Your Workplace Is a Framework for IdentityBlog / Produced by The High Calling
Ten to fifteen years ago, shopping for a new book meant traveling to a local bookstore where the owner usually greeted you as you walked through the door. Today, I spend five minutes online and the book is ordered and on its way. The only relationship I experience is being greeted by a confirmation email. But I can’t help myself, it’s just too easy.
One of my favorite bookstores was once owned by a wonderful lady in her seventies. Although she was always dressed to the nines, the store itself was a mess. There were stacks of books everywhere. Old books, new books, it didn’t matter. Books were stuffed in over-crowded shelves or simply in big stacks around the store. But ask for a book by title, and this sweet lady could take you right to it. It was here in this store that I uncovered many treasured books, including a leather-bond Greek grammar dating back to the late nineteenth century. I enjoyed her store, but my memories collect around the experience of talking to this wonderful lady. She always seemed to understand what I was looking for in a book, even when I wasn’t sure myself. It may sound strange, but in a small way, that bookstore experience and caring owner helped shape my identity.
I rarely visit a bookstore these days. I miss the smells of a good bookstore. I miss getting to know the owner, one who understands my book needs. But time is too valuable for me now, so I must relent to a “purchase now” button. It seems as though there are fewer and fewer actual places in life.
The topic of place has been around for ages, going back to Plato’s account of creation by the Demiurge in Timaeus, and Aristotle in Physics. Place creates memories—although not always good ones—memories of home, church, a college dorm room, even summer vacations, all contributing to the formation of our identity. Place is also important for building relationships. Unfortunately, technology has shortened time and distance, and thus, place becomes less important. (If you are interested in the idea of place, you might enjoy A Christian Theology of Place by John Inge and the Global Dictionary of Theology from InterVarsity Press.)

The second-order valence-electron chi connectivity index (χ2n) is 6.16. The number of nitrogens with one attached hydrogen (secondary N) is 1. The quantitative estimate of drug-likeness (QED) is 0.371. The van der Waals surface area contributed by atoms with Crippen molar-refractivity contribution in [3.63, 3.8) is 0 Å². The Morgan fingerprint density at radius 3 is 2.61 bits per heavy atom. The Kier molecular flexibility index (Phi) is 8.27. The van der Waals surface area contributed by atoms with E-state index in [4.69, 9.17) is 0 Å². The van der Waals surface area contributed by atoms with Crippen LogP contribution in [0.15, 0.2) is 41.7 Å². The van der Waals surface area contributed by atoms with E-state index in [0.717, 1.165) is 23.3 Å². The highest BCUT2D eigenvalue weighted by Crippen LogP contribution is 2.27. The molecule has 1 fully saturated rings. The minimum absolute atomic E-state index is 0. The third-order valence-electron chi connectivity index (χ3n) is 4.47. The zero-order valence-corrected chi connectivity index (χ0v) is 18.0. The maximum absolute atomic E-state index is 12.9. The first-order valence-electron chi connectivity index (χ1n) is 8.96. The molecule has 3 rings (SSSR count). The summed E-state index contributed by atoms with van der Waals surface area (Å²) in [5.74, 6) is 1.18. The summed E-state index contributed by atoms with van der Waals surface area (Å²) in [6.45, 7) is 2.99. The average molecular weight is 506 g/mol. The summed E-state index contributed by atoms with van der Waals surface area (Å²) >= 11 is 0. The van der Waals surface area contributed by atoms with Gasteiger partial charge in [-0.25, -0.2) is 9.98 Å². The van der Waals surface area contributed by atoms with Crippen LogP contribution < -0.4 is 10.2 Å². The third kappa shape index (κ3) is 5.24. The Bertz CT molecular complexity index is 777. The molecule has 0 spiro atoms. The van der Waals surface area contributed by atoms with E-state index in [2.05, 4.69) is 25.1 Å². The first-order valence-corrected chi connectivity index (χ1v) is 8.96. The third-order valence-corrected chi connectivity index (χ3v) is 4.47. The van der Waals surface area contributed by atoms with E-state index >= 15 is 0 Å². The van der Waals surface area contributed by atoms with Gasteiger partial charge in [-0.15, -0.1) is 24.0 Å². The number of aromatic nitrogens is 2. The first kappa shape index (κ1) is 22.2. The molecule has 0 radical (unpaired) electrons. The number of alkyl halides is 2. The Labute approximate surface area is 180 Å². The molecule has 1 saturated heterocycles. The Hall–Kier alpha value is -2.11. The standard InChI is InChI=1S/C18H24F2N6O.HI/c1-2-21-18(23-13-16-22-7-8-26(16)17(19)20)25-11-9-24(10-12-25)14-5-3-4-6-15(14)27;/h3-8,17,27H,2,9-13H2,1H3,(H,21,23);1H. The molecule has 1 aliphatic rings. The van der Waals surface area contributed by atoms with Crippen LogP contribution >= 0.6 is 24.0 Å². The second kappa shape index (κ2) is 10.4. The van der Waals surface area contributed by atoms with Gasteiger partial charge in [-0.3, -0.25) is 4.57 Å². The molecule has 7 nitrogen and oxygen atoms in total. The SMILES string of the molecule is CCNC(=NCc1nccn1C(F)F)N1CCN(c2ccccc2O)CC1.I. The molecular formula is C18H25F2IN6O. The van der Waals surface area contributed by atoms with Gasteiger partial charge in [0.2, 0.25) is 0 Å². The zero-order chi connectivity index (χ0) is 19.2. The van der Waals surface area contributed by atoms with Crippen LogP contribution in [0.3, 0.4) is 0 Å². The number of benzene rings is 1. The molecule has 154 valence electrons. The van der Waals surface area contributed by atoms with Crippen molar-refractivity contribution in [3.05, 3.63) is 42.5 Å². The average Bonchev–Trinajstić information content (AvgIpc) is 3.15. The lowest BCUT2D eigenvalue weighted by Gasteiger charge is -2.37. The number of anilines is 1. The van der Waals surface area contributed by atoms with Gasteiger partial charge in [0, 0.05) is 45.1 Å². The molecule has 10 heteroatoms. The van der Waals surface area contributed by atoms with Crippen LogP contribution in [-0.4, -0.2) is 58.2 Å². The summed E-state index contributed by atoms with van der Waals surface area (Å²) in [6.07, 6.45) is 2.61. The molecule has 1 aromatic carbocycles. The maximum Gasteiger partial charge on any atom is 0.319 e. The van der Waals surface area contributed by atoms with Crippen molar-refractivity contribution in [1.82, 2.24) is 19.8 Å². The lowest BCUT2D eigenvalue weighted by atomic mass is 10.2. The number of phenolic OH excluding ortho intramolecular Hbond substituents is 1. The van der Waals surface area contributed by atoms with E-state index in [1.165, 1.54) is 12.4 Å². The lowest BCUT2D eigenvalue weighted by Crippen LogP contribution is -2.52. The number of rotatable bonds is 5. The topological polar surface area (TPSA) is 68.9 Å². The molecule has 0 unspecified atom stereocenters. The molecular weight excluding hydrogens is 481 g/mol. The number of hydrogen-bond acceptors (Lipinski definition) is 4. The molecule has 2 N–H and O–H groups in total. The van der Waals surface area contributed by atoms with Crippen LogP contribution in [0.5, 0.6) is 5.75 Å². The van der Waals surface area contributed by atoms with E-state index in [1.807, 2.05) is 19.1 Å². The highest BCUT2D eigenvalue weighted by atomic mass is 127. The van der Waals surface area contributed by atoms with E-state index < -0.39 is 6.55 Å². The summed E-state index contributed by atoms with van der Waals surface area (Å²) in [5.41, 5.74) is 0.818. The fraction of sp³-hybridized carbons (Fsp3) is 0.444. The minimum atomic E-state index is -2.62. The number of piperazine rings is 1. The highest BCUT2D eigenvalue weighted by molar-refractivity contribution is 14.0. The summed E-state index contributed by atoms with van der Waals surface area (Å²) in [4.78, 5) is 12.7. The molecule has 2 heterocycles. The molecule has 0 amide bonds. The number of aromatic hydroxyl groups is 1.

We live in a world where relationships are nurtured online and the names of those who live next to us are unknown. For many in our culture, the workplace may be one of the few remaining places of significance. At the workplace, we rub shoulders with fellow employees and leaders. At the workplace, success and conflict can all occur in one day. At the workplace, we form memories and reshape our identities. We are encouraged to “leave work at work,” but no one can really accomplish such a feat. When we go home at night, we experience joy, anger, fear, or any number of emotions as we review our workday.
This is a chilling reminder to me. The workplace is not simply a place to perform a duty and make a living. It is a place with profile, where memories and identity are formed in the people who work there. As a consultant, every time I enter a workplace, my actions, my ethics, the way I treat others can affect someone’s identity. I can flex my consulting muscles and have employees looking over their shoulders in fear. Or I can conduct myself with trust, integrity, and faithfulness, encouraging a culture of creativity and growth.
Perhaps it is a good reminder for all of us. Our work is much more than a job. Our workplace will create memories and experiences that will shape our identities. Let us pray that God gives us wisdom as our lives intersect the lives of our fellow workers every day.